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On Tuesday, prime minister Rishi Sunak welcomed farmers, food producers and some of Britain’s largest supermarkets to tackle issues facing the food industry.
However, many industry bodies were disappointed with the agenda, claiming the summit was ‘no more than a PR stunt’.
Moreover, sustainable food and farming charities were left out of the debate, including Feedback Global. Lucy Antal, lead for food justice at the charity, commented, “Why were civil sustainable food organisations not invited to this discussion? We have meaningful solutions to propose rather than business as usual which got us into this mess in the first place.”
Lee Holdstock, senior business and trade development manager at the Soil Association, added, “Throwing a tea party for a narrow and restricted group of ‘trusted’ advisors was little more than a media moment. Those people and organisations who do have solutions and do share an immense sense of urgency and hope that we can finally do better and face up to the challenges – were not invited to the tea party.”
A misguided attempt
Yesterday’s conference was criticised for not laying out a plan to improve the food system, which is currently in despair.
As Lucy explained, “The UK Farm to Fork summit proved to be a misguided attempt by the government to fix our food system.
“There was discussion on skills and labour within the food sector; but this avoided the thorny question of pay – if we want more farmers, we have to pay people a living wage. We must also address the issues of public transport and housing within rural areas.”
Vicki Hird, head of farming at Sustain, agreed, “We are pleased that the prime minister hosted this summit. The issues around food and farming should be a priority for the government and we hope it remains high on the political agenda.
“However, the government has not really committed to anything particularly new or meaningful when it comes to tackling the many issues farmers and the food system face.”
Indeed, for Lee, “It was a bitter disappointment as the government again failed to take any real steps to tackle the food emergency we are now facing. The government has shown little sense of urgency despite the storm of things they have to address to get us out of the mess.”
While the prime minister made a concerted effort to connect with the National Farmers Union (NFU), according to Anna Taylor, executive director of The Food Foundation, “The ‘Farm to Fork’ summit failed to pay due attention to the ‘fork’ element of the challenge.
“We still urgently need a renewed commitment to shoring up the nation’s health, the environment, the economy and the UK’s food security.”
The problem of inflation
The elephant in the room is the cost-of-living crisis and rising inflation. While this was on the agenda, Anna argued that it wasn’t a priority for the prime minister.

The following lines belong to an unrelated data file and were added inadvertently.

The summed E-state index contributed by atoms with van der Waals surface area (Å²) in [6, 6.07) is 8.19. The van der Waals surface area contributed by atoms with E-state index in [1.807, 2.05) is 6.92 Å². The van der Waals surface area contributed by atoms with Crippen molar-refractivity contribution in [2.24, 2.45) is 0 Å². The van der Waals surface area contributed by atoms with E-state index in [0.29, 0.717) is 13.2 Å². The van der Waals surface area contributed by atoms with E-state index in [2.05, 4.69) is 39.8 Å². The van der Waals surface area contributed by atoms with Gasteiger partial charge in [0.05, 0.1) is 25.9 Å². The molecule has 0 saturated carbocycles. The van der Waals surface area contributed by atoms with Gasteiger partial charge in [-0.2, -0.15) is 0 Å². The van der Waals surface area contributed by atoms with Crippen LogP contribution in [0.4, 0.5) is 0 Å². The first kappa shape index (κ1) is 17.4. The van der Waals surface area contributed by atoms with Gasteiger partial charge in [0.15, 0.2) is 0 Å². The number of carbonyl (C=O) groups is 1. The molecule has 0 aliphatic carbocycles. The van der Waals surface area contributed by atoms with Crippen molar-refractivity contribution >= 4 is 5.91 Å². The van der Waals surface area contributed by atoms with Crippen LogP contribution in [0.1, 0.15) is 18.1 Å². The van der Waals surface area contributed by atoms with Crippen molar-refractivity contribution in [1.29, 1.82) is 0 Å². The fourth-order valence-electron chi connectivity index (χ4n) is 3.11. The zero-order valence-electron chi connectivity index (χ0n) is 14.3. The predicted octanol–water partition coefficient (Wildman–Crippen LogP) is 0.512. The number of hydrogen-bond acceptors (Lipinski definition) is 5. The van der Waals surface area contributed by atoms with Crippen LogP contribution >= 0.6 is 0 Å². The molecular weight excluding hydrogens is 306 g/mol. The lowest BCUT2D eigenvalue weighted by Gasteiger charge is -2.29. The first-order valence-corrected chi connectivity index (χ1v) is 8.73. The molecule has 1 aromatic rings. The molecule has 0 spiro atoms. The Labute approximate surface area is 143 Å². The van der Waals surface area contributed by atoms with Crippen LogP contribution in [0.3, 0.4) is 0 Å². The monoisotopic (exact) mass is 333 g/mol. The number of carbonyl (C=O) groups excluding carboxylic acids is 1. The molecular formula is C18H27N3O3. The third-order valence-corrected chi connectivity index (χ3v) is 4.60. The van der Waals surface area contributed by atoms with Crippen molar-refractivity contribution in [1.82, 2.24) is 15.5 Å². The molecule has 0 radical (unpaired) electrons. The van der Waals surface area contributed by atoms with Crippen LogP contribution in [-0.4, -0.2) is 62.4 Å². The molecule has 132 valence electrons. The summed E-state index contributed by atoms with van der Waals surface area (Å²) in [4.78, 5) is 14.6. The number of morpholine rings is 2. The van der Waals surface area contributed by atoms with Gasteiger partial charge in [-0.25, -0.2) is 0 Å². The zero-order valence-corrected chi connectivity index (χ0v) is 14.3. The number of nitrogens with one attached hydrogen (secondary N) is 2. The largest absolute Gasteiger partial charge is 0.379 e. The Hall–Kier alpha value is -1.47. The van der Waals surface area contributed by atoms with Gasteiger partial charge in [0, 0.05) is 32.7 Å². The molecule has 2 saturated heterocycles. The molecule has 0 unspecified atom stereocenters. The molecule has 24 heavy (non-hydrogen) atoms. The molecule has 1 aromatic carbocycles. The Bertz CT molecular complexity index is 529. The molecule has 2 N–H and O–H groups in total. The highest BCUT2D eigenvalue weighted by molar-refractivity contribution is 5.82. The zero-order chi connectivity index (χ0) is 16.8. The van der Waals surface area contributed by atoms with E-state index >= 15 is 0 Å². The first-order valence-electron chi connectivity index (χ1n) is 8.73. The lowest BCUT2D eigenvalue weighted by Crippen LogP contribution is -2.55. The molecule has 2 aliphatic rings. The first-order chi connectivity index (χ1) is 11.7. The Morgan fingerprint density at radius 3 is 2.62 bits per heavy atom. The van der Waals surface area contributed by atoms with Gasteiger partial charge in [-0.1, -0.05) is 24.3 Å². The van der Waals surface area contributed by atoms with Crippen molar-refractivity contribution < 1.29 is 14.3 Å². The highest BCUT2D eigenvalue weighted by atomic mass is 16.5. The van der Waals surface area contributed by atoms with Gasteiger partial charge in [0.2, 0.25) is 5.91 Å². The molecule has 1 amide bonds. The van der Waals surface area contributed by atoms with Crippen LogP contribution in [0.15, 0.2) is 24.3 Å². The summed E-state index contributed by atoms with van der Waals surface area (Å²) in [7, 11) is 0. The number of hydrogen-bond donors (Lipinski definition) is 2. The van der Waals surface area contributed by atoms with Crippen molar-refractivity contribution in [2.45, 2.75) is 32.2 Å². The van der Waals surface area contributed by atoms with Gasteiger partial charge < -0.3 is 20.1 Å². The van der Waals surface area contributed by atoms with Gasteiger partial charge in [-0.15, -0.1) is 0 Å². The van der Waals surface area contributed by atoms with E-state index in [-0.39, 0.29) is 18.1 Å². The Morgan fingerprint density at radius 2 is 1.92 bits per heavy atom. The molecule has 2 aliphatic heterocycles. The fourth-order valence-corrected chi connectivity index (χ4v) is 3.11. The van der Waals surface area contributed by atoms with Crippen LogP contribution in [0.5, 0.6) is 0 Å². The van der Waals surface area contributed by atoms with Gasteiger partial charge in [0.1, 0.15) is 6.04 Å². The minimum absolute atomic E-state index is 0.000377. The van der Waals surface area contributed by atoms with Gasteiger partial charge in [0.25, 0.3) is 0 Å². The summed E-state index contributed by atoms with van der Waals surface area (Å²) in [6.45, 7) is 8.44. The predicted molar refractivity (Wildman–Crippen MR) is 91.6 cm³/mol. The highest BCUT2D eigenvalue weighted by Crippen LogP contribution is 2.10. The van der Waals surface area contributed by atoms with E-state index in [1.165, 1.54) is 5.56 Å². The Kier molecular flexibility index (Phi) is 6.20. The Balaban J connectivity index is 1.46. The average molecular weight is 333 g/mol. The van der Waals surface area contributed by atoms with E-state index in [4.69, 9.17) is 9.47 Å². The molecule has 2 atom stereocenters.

Disappointed with the outcome of the summit, she told Speciality Food, “We need to think seriously about how we can cope with food price inflation better than we are now, and how we can strengthen not only the resilience of our supply chains but also the resilience of families living in Britain.
“Obviously, inflation is felt more severely by those on a low income because they spend a higher proportion of their budget on food. As a result of this, we’ve seen a doubling of the levels of food insecurity at household level – nine million adults and four million children who are living in households that are struggling to put food on the table.”
Indeed, as Lucy put it, “There is no meaningful plan to address food access while the number of people using food banks has hit an all-time high.”
Increasing domestic production
Prior to the summit, the NFU had called for the government to stop Britain’s self-sufficiency in food from slipping below its current level of 60%.
While ministers failed to respond to this call, Rishi Sunak promised to put UK farming at the heart of future trade deals and vowed that chlorinated chicken and hormone-fed beef would not be allowed on to the UK market.
This placated the NFU and the British Poultry Council, however sustainable food groups weren’t convinced.
Lucy questioned, “Why is the focus on the export of dairy and seafood when we desperately need to increase domestic production of fruit and vegetables? No wonder the UK Fruit and Vegetable Alliance resigned from the government’s Edible Horticulture Roundtable.”
Indeed, with the recent vegetable shortages causing havoc in supermarkets, it is puzzling that the government would focus on meat production.
As Anna concluded, “Ensuring we have enough affordable fruit and vegetables should be high on the list of government priorities, given the soaring cost of healthy foods during the cost-of-living crisis, along with the empty fresh produce shelves we saw earlier this year.”